It’s an omission that I didn’t post earlier about a TweetUp, especially since I attended my first Tweetup, #TweetUpTheHague no 1 already back in August 2009.
What is a TweetUp?
I like this definition of Paul McFredies of WordSpy:
A real world meeting between two or more people who know each other through the online Twitter service
I’ts as simple as that. No more no less.
My reasons to attend #TweetUpTheHague
- Even dogs do it 🙂 as you can see from the photo of Oppi, the dog of Eppo.
- On a more serious note: To satisfy my always present insatiable curiosity: who is behind that blog or Twitteraccount (like this post Twelve Travel Tweeps Twittering satisfies this curiosity).
- It is informal, small and casual. Networking is on top of the agenda. My first #TweetUpTheHague was very well organized by @koffiekitten and @SuzyOge It’s success can be measured by the fact that almost all attending this one are eager to meet again now for the second version. They even were so thoughtful as to provide TweetUp name tags.
- Like bloggers who blog frequently, tweeps who twitter frequently are outgoing people and fun to meet in person.
- At #TweetUpTheHague, a local venue with as only common denominator The Hague being the city where you live or work, you can meet a cross section of your fellow citizens. No matter what their status or occupation is. So you meet new interesting people. For me it is an easy way of connecting with people outside my hospitality niche and away from my computer.
- After the venue there is a common ground, because you know each other a bit better. It will make your future communications with those you’ve met more effective. You can help them more effectively if they have questions and they can help you more effectively if you have questions.
With some of the people I met at the first #TweetUpTheHague I went to Dutch Bloggies Awards Gala here in The Hague, the WP Meetup in Rotterdam and the First WordcampNL in Utrecht.
- Why communicate in English? The reason is that many tweeps in The Hague are foreigners who speak Dutch with various degrees of perfection. So it is an opportunity for locals to meet fellow non local citizens and vice versa. But we also do talk Dutch at the event and sometimes Double Dutch:-)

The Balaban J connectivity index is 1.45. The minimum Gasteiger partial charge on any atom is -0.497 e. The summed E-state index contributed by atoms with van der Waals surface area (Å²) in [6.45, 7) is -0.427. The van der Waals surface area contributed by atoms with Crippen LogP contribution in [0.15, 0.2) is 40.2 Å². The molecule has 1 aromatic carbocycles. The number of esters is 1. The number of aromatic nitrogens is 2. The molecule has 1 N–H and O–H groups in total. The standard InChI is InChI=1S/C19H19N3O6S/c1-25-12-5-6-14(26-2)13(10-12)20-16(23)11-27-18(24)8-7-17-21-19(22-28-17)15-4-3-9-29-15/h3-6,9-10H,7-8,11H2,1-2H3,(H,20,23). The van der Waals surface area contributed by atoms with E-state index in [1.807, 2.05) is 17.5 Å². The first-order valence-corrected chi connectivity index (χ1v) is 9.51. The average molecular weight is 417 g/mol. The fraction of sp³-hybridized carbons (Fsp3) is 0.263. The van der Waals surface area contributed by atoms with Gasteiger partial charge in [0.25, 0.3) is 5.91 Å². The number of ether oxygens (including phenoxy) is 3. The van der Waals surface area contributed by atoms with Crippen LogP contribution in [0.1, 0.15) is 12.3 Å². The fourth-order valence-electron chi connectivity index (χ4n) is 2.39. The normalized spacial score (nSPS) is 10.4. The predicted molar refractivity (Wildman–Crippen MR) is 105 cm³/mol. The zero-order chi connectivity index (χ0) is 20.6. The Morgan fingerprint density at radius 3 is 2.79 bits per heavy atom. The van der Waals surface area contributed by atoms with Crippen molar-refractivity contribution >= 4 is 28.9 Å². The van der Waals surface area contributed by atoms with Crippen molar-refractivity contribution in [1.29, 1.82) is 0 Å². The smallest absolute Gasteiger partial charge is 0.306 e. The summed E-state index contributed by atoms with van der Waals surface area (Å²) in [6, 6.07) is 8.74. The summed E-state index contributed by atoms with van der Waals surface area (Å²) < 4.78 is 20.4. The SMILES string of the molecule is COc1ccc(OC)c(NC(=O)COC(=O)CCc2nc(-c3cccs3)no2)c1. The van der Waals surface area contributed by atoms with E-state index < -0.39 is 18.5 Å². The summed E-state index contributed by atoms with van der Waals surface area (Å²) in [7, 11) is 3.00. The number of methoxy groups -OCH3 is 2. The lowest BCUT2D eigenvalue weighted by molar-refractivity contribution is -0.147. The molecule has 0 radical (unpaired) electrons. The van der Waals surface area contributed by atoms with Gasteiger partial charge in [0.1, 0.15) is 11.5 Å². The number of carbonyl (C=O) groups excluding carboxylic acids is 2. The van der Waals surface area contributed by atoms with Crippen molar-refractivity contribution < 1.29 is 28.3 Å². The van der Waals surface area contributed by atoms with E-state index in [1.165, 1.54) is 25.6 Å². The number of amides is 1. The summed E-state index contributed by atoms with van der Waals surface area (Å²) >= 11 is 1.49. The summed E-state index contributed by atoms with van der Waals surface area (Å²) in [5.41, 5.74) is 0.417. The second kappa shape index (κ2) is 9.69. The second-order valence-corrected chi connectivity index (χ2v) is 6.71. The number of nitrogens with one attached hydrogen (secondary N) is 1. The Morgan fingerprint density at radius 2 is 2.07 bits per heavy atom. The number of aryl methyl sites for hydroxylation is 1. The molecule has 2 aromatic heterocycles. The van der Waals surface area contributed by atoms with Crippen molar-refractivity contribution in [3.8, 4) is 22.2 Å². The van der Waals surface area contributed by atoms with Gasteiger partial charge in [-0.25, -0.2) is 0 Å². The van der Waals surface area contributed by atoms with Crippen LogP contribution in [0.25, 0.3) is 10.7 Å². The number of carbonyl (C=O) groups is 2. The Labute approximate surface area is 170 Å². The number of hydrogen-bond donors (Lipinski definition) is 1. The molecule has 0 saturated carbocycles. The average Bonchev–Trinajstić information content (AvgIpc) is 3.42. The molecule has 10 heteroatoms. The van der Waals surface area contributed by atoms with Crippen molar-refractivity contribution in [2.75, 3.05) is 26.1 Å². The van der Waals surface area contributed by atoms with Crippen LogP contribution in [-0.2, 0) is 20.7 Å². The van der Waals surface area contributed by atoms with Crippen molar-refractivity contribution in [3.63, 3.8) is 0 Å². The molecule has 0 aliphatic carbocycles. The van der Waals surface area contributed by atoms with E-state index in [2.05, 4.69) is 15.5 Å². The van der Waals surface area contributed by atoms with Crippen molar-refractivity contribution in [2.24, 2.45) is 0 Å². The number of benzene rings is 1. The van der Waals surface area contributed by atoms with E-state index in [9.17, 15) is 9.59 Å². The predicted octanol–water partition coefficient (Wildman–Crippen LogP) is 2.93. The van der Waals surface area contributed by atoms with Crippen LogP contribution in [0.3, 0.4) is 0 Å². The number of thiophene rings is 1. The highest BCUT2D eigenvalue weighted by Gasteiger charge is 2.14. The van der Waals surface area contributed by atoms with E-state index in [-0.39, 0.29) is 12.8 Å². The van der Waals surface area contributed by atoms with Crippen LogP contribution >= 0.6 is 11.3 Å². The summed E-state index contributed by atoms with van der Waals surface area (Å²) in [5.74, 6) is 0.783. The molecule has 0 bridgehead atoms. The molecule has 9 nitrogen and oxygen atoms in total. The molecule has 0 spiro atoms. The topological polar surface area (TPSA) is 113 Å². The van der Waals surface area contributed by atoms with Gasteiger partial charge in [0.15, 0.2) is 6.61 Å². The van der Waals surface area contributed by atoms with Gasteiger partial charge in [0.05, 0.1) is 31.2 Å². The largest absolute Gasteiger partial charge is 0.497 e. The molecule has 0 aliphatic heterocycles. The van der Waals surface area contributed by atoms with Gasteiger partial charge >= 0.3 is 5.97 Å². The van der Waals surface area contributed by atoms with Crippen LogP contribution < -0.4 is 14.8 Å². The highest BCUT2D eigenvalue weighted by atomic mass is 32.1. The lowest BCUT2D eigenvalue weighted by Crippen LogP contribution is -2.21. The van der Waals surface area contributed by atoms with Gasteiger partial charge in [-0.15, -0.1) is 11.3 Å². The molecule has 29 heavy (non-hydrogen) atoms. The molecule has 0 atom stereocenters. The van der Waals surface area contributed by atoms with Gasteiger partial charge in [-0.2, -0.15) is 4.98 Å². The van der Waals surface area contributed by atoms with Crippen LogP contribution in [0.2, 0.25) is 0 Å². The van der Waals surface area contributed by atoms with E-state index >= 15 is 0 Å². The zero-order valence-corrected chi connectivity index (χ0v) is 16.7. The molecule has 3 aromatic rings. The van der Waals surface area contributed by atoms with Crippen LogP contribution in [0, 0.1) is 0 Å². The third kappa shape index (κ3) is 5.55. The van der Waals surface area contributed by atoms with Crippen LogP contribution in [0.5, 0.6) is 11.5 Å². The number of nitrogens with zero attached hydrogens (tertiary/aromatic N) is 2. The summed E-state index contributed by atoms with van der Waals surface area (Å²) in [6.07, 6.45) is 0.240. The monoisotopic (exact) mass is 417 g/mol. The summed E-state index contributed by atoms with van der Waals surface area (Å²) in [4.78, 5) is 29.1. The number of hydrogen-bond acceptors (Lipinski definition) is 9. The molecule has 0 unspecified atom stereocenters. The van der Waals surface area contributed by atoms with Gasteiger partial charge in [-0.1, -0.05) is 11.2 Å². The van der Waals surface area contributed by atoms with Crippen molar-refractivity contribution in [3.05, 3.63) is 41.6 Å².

- Also it offers an opportunity for non-tweeps to meet tweeps and learn what it is about.
- Create a platform in the form of a forum and/or blog as anchor for the venue. For #TweetUpThe Hague number 2 there is now a blog at WordPress, aptly named #TweetupTheHague and a LinkedIn Event. But you can also do that on a Facebook page, a ning community or you can use twtvite or a similar tool.
- Proper nametags. How trivial they seem. For me as a photographer of events good name tags enable me to tag my photos more correctly and spread the word more effectively
- A good location to meet informally. The next #TweetUpTheHague is in the bar of a local hotel Carlton Ambassador that sponsors the snacks. Personally I don’t believe it is necessary to have WiFi access available as it only distracts people from really meeting each other. But if there is WiFi, you can rub it in to those not attending that they’re missing a good event.
- Don’t forget the after venue services: Document it, collect business cards, collect photos and videos about it and publish about it (what we all forgot in our enthusiasm after number 1, although the local paper mentioned it), and continue to maintain the contacts you like after the event.
Hope to see you Friday for #TweetUpTheHague number 2.